A. Have we created the Ammunition? (Else one would NOT be able to sleep well/vital for ENERGETIC response). I would reckon anything less than 30-40% Cash is sub-optimal. If sitting ON Higher Cash that could be due a) Absence of Core/Satellite Portfolio structure b) Need for complete rejig of Portfolio (brought on by excesses of last 2-3 years?) c) Zero Clutter mindset - Ready for Positive Action

B. Do we have CLARITY on what to buy? Choices create CONFUSION - that’s a Life-Fact. Plethora of Delicious Choices can make us really really confused - unless we are in the category of always know what we want to buy - which certainly won’t get us the maximum bang for the buck, but is a good enough response, in current context.

To help us all get fixated on this immediately, I am releasing a just-started-on Opportunity Map (probably not fit for public consumption at this stage) on a hunch that this might just be the ‘something’ that galvanises us into Action Mode on mapping the huge Buy Opportunity …coming soon!

Let’s refine this incrementally. Calling for inputs from Senior VP Members. This is once again just a starting Opportunity Map. Am seeking outside help - especially Mr D & Mr M - to help refine this. Don’t even know if this meets their standards :frowning_face:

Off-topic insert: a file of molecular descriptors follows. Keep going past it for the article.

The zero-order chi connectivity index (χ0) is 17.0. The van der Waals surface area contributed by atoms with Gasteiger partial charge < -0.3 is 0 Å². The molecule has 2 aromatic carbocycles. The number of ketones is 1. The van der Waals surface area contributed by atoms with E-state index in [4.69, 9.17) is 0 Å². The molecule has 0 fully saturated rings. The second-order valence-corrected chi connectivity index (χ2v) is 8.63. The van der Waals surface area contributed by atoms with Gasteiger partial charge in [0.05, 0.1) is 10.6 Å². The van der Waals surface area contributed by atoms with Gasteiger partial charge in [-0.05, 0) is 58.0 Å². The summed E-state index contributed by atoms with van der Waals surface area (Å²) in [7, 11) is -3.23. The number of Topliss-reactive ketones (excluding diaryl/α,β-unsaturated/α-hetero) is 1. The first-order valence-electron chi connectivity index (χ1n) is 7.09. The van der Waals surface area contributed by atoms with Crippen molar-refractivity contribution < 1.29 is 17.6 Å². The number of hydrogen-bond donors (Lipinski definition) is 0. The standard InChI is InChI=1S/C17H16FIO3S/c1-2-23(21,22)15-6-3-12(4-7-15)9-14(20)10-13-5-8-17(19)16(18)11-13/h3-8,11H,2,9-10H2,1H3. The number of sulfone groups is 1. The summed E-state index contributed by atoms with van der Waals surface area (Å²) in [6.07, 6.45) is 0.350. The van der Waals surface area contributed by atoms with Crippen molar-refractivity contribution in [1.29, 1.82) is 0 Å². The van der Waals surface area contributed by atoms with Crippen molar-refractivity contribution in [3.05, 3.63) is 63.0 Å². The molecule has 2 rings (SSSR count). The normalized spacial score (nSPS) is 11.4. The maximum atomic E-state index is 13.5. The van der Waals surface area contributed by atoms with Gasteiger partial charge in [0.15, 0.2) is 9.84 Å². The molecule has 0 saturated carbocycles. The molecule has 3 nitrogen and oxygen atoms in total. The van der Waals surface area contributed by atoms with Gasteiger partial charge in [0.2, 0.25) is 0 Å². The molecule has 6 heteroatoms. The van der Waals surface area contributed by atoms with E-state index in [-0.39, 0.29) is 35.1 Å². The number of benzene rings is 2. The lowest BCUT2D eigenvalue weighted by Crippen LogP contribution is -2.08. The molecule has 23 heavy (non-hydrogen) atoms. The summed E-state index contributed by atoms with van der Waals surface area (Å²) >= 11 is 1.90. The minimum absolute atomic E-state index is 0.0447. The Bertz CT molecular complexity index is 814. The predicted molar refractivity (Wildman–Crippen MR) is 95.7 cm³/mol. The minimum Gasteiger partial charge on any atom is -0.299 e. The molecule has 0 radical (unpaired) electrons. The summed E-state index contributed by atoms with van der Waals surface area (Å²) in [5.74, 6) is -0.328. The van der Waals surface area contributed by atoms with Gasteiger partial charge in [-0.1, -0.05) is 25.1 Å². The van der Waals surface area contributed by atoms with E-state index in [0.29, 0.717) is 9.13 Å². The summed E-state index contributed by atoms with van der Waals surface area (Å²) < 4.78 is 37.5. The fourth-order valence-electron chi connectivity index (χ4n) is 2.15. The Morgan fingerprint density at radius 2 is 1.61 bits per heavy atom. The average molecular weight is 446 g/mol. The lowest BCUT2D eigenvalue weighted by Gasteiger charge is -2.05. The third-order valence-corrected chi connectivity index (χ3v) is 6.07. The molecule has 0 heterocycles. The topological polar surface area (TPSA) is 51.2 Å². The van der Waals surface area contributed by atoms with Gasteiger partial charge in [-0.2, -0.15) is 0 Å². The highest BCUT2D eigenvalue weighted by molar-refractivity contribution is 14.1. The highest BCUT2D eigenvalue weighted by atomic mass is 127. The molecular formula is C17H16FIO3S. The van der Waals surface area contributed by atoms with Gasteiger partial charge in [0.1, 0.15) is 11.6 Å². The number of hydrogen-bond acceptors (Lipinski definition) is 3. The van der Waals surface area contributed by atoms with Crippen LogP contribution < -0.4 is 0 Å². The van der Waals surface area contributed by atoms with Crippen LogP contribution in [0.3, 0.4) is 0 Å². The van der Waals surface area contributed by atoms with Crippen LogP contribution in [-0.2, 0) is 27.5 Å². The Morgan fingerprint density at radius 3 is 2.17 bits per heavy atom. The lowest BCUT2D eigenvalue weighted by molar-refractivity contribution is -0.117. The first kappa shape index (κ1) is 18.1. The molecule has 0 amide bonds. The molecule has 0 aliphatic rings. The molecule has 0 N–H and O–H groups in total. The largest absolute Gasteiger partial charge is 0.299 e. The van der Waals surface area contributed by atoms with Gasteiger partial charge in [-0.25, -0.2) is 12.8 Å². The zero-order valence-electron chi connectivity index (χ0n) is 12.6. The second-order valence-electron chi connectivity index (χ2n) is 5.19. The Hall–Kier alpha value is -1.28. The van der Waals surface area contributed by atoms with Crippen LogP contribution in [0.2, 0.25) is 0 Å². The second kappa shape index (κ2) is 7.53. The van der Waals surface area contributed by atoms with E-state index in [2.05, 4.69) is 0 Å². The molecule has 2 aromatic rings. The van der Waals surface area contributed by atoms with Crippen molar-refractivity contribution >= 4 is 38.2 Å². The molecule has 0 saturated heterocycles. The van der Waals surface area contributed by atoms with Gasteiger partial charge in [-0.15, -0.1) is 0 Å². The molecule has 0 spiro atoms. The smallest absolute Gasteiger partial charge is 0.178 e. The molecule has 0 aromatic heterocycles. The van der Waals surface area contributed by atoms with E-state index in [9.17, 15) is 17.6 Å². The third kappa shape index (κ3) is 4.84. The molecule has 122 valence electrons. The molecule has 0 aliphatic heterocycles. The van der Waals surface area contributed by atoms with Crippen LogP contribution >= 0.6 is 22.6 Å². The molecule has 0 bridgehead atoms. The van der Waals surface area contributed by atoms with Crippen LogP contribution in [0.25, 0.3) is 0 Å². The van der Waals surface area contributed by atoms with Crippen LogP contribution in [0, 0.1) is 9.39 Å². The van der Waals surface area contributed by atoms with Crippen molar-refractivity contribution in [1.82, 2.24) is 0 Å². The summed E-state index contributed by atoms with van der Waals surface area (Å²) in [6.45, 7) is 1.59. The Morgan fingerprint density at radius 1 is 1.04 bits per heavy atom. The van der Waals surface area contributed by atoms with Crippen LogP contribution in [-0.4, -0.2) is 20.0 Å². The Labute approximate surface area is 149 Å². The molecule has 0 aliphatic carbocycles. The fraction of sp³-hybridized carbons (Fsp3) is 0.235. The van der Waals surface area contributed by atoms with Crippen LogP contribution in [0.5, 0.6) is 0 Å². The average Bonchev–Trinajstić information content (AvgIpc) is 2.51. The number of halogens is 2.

Having read this Chart/Map/Check-list, I believe out of the 6 small/mid caps that I am tracking, and getting closer each week, I believe one of them might pique your interest as it meets many of the check boxes.

If this is what it takes, then I guess I am ready for the gig. I have updated my “About Us”. @Donald


Grateful for a quick chat with Mr D this morning. Our consistent efforts seem to be paying off. He is slowly responding to my pleas about VP Audience, desperately in need of guidance form Veteran Investors.

Q: Mr D, We are all bachhas in this completely new situation. Most of us were caught unawares. What would be your advise to VP Members?

A: Baccha toh abhi hum sab hai. This situation has no parallels from my investing journey. We must acknowledge WE DON’T KNOW.